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I am a colonial boy

Paul G. Dellit and James Moylan have written some outstanding political articles for The AIMN. Their skills, however, run far deeper, as their latest offerings reveal.


The Grand Panacea Panjandrum Poobah (or How Malcolm Misplaced His Mojo) – by Paul G. Dellit

Tony and Peta – you’ve heard all the talk:
She was sleepy, he was hungry, she fed him with her fork,
and Margie was reduced to a non-speaking extra,
and then those wise words from the clever Mark Textor:

Yes, who wrote the script for this tale of dysfunction?
– Not the author of three-word extreme haughty unction –
No, those pimply-faced kiddies, IPA’s ingenues,
watching Submarine LNP submerge beneath pooh.

Enters from stage left, the man of the hour,
Malcolm Malvolio, brimming with power,
a phoenix rising from Tony’s cremation,
the path-finding enabler of disruptive innovation!

But as Tony once said, cremation’s not enough,
and Tony’s not dead, nor buried like Brough,
and he’s gathering forces from the right-thinking Right,
to smite Mal’s program with all of their might.

And we all thought Mal so astute and urbane –
the panache he displayed on tram and on train,
the intelligent discussions, the far-sighted agenda –
bullied to death by that crass banana-bender.

So it seems that Mal is just like Tony,
Bravura promises – but a coward and a phoney,
Many words spoken, but the truth always missing,
There he stands in the wind, naked emperor, pissing.


Pavlov’s dog and postcolonial angst – by James Moylan

I am a child kneeling on the backseat of a Holden on a hot summer’s day, staring as a plume of bulldust billows into the air behind a trip into town. The rolling bare New England hillsides are clad in a late summer brown and the passing barbed wire fences and lonely gum trees all dance in a heat shimmer. There is no true horizon, just an indistinct haze in the middle distance. The car stinks of vinyl, tobacco, and grease.

We are bound for the Bonshaw Pub where the kids will play on the shady veranda and drink ice-cold seven ounce glasses of squash, the menfolk will sit in the bar drinking beer and discussing the serious magic of farming. The mothers and sisters will be absent.

The ways of seeing the world I learnt whilst staring out the back window of that Holden are still with me. The common sense I absorbed as I watched the bulldust rise is the common sense I employ today. Those trips into town in the back of a Holden, with a gruff Uncle driving and a dangerous cousin by my side, are my Holden Car Dreaming.

I am a colonial boy.

When a colonial boy encounters a raw washaway along a creek gully, with the ragged remains of a barbed wire fence suspended and strained across it, it is not ‘ecological damage’. It’s ‘home’. The colonial boy has walked a hundred miles along these same gullies into the late evening setting steel-jawed rabbit traps. And most mornings he will scurry back along the same trap line in the cold pre-dawn gloom, harried along by the sound of a distant rabbit screaming in agony.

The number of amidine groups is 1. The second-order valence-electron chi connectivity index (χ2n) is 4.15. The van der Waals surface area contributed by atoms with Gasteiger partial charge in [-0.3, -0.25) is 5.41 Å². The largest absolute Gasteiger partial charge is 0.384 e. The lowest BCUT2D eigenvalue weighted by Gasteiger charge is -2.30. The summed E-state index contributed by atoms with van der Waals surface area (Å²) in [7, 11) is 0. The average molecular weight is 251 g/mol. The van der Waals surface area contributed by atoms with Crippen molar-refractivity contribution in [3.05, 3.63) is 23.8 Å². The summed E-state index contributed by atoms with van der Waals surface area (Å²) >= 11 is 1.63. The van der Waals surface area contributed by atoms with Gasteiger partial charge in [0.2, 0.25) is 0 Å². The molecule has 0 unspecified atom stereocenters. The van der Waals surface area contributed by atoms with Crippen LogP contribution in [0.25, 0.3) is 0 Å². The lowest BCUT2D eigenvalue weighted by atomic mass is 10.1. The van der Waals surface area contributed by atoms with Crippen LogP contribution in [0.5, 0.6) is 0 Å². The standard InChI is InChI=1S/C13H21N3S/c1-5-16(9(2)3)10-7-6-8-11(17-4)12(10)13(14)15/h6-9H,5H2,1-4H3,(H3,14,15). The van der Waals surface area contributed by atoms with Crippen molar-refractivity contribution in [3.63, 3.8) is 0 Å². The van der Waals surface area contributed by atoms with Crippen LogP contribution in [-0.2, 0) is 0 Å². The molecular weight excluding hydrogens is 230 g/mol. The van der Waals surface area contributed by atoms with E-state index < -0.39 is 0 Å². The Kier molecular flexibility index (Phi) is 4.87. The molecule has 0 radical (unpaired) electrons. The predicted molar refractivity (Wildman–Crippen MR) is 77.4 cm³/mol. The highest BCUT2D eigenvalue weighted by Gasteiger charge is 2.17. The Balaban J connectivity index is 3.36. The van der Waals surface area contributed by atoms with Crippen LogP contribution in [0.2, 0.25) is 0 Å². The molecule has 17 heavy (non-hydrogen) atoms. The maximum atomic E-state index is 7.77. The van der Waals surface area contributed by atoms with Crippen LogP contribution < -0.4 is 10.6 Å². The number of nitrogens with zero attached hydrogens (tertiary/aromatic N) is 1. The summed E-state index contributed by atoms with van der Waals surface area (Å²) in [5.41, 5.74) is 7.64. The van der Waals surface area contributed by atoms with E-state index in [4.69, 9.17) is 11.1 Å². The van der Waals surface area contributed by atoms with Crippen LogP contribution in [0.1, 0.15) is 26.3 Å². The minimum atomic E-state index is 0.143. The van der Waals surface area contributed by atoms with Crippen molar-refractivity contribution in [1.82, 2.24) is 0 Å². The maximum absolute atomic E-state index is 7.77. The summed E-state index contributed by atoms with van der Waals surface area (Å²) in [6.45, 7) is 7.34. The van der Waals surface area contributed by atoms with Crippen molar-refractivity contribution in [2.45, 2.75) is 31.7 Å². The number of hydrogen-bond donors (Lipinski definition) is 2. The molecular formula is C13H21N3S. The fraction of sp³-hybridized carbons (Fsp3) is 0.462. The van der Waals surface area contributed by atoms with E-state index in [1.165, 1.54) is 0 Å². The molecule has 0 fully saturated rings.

Sensitivity is not a colonial virtue. Any child of the land knows a farmer’s relationship with the earth is rarely sentimental. Settlers ‘battle’ and ‘clear’ bush. ‘They ‘fight’ the elements. This is ‘progress.’ Raw bush is simply unworked and so wasted ground. When you turn the soil you scar mother earth and kill wildlife, there is no room for sentiment.

When gutting, pairing, and hanging rabbits along a fence in the early dawn, I would often watch hawks and eagles gather at the end of the paddock, waiting for an early morning treat. So now even the birds are complicit. The sight of an eagle sitting on a fence evokes the red stink of blood in my nostrils and a concomitant surge of guilt.

Cleared, burnt, fenced, turned, and planted ground is a colonial landscape and I am a colonial boy. Thirty years later history imbues my vision with an overlay of colonial anticipation, and grief. I forever expect to see a denuded paddock and hear a rabbit in the far distance screaming in exquisite agony.

I am the colonial boy. I am coloniser and colonised, simultaneously. My very gaze imposes anguish and extinguishes contingency – at once – unconsciously – incessantly. I know there is a different Australia but my knowledge is not my vision. My own eyes will always betray what I know and believe. Every time I look to the land I will always first see my own history and then hear the distant echoes of the tortured bunnies of my youth.

When younger this rhetoric of guilt was inaccessible, it was experienced as an undifferentiated fog of regret, a passing timeless moment in which present and past merged in melancholia. Now, as an adult, I can articulate my angst for country, dead trees, extinct wildlife, murdered blacks, lost knowledge, and even my own brutally mutilated vision.

Yet still Pavlov’s dog howls in my night.



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  1. Paul G. Dellit

    Beautifully written, James. The lateness of our colonial seizure of land from an indigenous people, and our scaring of such a fragile topography within the living memories of ancestors, the subject of remembered conversations, place us in a unique colonial context. You allowed me to remember things that I had almost forgotten. Thank you.

  2. Sir Scotchmistery

    I am Gaia

    I speak the words of the Earth Mother in this place
    For if I don’t speak she has no voice.
    I am of the four elements.
    I am of the land but my ancestors were invaders.

    Hear the voice of the wind in the trees
    Hear the hum and buzz of mozzie and dragonfly
    They are the voice of the two elements air and water.

    In your journey on this land, honour the Earth Mother.
    Leave nothing but footprints take nothing but memories.

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